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3 January 2016
The Overseas Service Pensioners' Association (OSPA) was founded in 1960, with the primary object of the protection of the pension arrangements for Overseas Service officers and widows. But the chief interest now is in spreading a better understanding of what the Colonial Service (since 1954 properly called Her Majesty's Overseas Civil Service - HMOCS) was, who its members were, what they did, why and how they did it, and to what effect. More generally, what was their life like? This information needs to be out on public record so that people today and in the future can know about and have access to first hand evidence of how the colonial territories were governed and developed in the closing years of Empire, especially after 1945.
Unity, Nationality and State Control
Jennifer Melvin
1 December 2015
In July 1994, the Rwandan Patriotic Front (RPF) set out to stabilise and secure Rwanda, a country decimated by genocide. This mandate was later extended to include the herculean task of promoting unity and reconciliation to a population torn apart by violence. More than two decades later, these goals appear to have been achieved. Beneath the veneer of reconciliation lies myriad programmes and legislation that do more than seek to unite the population - they keep the RPF in power. In Reconciling Rwanda: Unity, Nationality and State Control, Jennifer Melvin analyses the highly controversial RPF and its vision of reconciliation to determine who truly benefits from the construction of the new post-genocide Rwanda.
Edited by Joseph Acquisto, Adrianna M. Paliyenko, and Catherine Witt
30 October 2015
This volume of essays focuses on how poets approach reading as a notion and a practice that both inform their writing and their relationship to their readers. The nineteenth century saw a broadened and increasingly self-conscious concern with reading as an interpretive and political act, with significant implications for poets' individual practice, which they often forged in dialogue with other poets and artists of the time. Covering the 1830s to the late 1990s, a period rich in poetic innovation, the essays examine a wide range of authors and their diverse approaches to reading as inscribed in - and related to - creative writing, and articulate the many ways in which reading developed as an active engagement key to the critical thought...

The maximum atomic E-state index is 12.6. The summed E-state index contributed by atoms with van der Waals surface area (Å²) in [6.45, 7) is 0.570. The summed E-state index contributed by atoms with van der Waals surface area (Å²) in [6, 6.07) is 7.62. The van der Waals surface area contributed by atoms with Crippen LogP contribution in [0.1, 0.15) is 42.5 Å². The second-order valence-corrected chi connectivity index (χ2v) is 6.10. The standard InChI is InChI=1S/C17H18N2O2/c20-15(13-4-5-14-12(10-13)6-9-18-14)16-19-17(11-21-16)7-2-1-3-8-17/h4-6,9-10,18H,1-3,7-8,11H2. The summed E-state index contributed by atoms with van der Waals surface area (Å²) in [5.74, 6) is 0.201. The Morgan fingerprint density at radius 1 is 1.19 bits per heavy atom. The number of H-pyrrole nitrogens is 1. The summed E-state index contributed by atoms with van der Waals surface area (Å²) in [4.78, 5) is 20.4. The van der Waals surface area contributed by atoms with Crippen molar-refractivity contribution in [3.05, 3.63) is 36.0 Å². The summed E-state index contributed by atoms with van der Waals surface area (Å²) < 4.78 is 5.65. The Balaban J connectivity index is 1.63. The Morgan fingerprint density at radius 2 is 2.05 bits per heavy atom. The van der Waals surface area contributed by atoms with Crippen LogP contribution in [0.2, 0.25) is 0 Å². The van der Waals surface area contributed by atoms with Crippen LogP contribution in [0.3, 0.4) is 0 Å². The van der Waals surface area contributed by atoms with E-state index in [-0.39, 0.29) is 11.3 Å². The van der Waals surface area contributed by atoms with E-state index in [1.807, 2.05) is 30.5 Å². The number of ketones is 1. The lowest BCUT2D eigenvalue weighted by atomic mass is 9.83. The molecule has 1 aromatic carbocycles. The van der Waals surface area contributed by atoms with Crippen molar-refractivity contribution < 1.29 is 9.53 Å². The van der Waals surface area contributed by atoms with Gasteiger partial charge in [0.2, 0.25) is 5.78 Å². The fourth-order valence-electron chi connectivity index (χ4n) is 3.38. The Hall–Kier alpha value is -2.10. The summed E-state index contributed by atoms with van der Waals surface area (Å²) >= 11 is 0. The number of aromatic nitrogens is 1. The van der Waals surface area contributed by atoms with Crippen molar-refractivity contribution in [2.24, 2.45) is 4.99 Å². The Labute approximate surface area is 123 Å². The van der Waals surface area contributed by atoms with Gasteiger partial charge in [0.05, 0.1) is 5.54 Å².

Edited by Corinne Lennox
27 October 2015
To celebrate the 20th anniversary of the MA in Understanding and Securing Human Rights offered at the School of Advanced Study, University of London, we are pleased to publish a commemorative edited volume on human rights themes authored by distinguished alumni and faculty.  The chapters reflect on cutting-edge challenges in the field of human rights. Topics include refugee protection, women’s human rights, business and human rights, the role of national and international legal mechanisms and emerging themes such as tax justice, rights in the digital age, theories of change, and poetry.It is a credit to the MA programme that the chapters are rich with critical analysis, diverse expertise and innovative approaches.This book will be...
Dame Stephanie Shirley
1 October 2015
The third Martin Miller and Hannah Norbert-Miller Memorial Lecture
Volker Mertens
1 September 2015
The 2013 Bithell Memorial Lecture
Historical Research for Higher Degrees in the United Kingdom and the Republic of Ireland, Vol. 76
Compiled by Sarah Mayhew Hinder, Emily Morrell, and Jane Winters
31 July 2015

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